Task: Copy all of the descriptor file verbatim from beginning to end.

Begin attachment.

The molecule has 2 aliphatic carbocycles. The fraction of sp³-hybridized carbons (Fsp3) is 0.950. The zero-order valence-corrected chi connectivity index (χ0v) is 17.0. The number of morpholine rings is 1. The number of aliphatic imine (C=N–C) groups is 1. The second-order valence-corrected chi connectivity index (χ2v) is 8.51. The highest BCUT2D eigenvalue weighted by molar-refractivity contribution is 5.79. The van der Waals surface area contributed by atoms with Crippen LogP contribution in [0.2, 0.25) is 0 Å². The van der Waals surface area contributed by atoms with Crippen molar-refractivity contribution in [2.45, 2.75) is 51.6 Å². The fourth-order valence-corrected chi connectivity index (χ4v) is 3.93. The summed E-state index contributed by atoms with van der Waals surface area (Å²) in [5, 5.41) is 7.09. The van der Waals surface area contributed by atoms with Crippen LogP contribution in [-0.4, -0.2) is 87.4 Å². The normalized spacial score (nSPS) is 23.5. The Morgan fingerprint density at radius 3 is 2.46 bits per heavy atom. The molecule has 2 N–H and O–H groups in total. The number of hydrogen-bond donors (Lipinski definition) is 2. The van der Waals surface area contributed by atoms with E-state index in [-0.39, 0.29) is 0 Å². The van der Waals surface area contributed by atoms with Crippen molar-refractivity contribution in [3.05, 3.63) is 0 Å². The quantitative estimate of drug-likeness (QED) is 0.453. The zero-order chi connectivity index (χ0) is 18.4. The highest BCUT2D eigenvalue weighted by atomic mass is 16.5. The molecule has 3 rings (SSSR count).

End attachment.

The molecule has 2 aliphatic carbocycles. The fraction of sp³-hybridized carbons (Fsp3) is 0.950. The zero-order valence-corrected chi connectivity index (χ0v) is 17.0. The number of morpholine rings is 1. The number of aliphatic imine (C=N–C) groups is 1. The second-order valence-corrected chi connectivity index (χ2v) is 8.51. The highest BCUT2D eigenvalue weighted by molar-refractivity contribution is 5.79. The van der Waals surface area contributed by atoms with Crippen LogP contribution in [0.2, 0.25) is 0 Å². The van der Waals surface area contributed by atoms with Crippen molar-refractivity contribution in [2.45, 2.75) is 51.6 Å². The fourth-order valence-corrected chi connectivity index (χ4v) is 3.93. The summed E-state index contributed by atoms with van der Waals surface area (Å²) in [5, 5.41) is 7.09. The van der Waals surface area contributed by atoms with Crippen LogP contribution in [-0.4, -0.2) is 87.4 Å². The normalized spacial score (nSPS) is 23.5. The Morgan fingerprint density at radius 3 is 2.46 bits per heavy atom. The molecule has 2 N–H and O–H groups in total. The number of hydrogen-bond donors (Lipinski definition) is 2. The van der Waals surface area contributed by atoms with E-state index in [-0.39, 0.29) is 0 Å². The van der Waals surface area contributed by atoms with Crippen molar-refractivity contribution in [3.05, 3.63) is 0 Å². The quantitative estimate of drug-likeness (QED) is 0.453. The zero-order chi connectivity index (χ0) is 18.4. The highest BCUT2D eigenvalue weighted by atomic mass is 16.5. The molecule has 3 rings (SSSR count).